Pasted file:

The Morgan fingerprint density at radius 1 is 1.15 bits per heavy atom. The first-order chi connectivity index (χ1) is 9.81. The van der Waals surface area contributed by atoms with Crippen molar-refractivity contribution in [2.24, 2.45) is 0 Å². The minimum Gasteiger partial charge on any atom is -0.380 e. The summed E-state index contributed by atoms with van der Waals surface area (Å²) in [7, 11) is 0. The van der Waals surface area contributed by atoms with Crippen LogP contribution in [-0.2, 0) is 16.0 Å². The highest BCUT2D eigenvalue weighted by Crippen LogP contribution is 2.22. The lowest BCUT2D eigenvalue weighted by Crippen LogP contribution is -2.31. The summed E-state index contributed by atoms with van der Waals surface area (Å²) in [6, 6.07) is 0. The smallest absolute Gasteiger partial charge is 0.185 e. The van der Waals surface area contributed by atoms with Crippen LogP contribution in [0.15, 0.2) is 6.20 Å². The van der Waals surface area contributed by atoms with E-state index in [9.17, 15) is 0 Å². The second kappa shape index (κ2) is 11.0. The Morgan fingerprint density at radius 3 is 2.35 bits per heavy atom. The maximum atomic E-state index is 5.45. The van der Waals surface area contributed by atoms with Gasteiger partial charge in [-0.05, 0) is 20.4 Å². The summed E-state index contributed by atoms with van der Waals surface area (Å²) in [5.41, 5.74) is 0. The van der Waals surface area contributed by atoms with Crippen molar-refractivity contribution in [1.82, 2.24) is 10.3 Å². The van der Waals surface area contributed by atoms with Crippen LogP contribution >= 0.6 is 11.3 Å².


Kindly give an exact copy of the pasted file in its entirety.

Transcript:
The Morgan fingerprint density at radius 1 is 1.15 bits per heavy atom. The first-order chi connectivity index (χ1) is 9.81. The van der Waals surface area contributed by atoms with Crippen molar-refractivity contribution in [2.24, 2.45) is 0 Å². The minimum Gasteiger partial charge on any atom is -0.380 e. The summed E-state index contributed by atoms with van der Waals surface area (Å²) in [7, 11) is 0. The van der Waals surface area contributed by atoms with Crippen LogP contribution in [-0.2, 0) is 16.0 Å². The highest BCUT2D eigenvalue weighted by Crippen LogP contribution is 2.22. The lowest BCUT2D eigenvalue weighted by Crippen LogP contribution is -2.31. The summed E-state index contributed by atoms with van der Waals surface area (Å²) in [6, 6.07) is 0. The smallest absolute Gasteiger partial charge is 0.185 e. The van der Waals surface area contributed by atoms with Crippen LogP contribution in [0.15, 0.2) is 6.20 Å². The van der Waals surface area contributed by atoms with E-state index in [9.17, 15) is 0 Å². The second kappa shape index (κ2) is 11.0. The Morgan fingerprint density at radius 3 is 2.35 bits per heavy atom. The maximum atomic E-state index is 5.45. The van der Waals surface area contributed by atoms with Gasteiger partial charge in [-0.05, 0) is 20.4 Å². The summed E-state index contributed by atoms with van der Waals surface area (Å²) in [5.41, 5.74) is 0. The van der Waals surface area contributed by atoms with Crippen molar-refractivity contribution in [1.82, 2.24) is 10.3 Å². The van der Waals surface area contributed by atoms with Crippen LogP contribution >= 0.6 is 11.3 Å².